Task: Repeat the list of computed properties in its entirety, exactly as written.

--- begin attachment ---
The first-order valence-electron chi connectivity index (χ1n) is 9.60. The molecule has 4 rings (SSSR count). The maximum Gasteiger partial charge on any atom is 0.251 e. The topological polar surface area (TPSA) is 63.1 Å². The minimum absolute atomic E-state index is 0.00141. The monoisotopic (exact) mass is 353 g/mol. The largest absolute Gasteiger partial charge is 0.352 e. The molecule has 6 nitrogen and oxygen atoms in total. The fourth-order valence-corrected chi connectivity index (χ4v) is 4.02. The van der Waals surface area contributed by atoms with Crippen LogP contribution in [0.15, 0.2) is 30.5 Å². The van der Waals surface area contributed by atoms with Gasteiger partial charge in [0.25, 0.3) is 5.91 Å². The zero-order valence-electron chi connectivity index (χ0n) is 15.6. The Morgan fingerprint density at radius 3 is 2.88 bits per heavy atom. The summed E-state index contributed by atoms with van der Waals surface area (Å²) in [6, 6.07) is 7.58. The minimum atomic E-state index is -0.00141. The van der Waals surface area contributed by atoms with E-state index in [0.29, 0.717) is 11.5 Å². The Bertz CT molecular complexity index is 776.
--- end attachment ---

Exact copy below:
The first-order valence-electron chi connectivity index (χ1n) is 9.60. The molecule has 4 rings (SSSR count). The maximum Gasteiger partial charge on any atom is 0.251 e. The topological polar surface area (TPSA) is 63.1 Å². The minimum absolute atomic E-state index is 0.00141. The monoisotopic (exact) mass is 353 g/mol. The largest absolute Gasteiger partial charge is 0.352 e. The molecule has 6 nitrogen and oxygen atoms in total. The fourth-order valence-corrected chi connectivity index (χ4v) is 4.02. The van der Waals surface area contributed by atoms with Crippen LogP contribution in [0.15, 0.2) is 30.5 Å². The van der Waals surface area contributed by atoms with Gasteiger partial charge in [0.25, 0.3) is 5.91 Å². The zero-order valence-electron chi connectivity index (χ0n) is 15.6. The Morgan fingerprint density at radius 3 is 2.88 bits per heavy atom. The summed E-state index contributed by atoms with van der Waals surface area (Å²) in [6, 6.07) is 7.58. The minimum atomic E-state index is -0.00141. The van der Waals surface area contributed by atoms with E-state index in [0.29, 0.717) is 11.5 Å². The Bertz CT molecular complexity index is 776.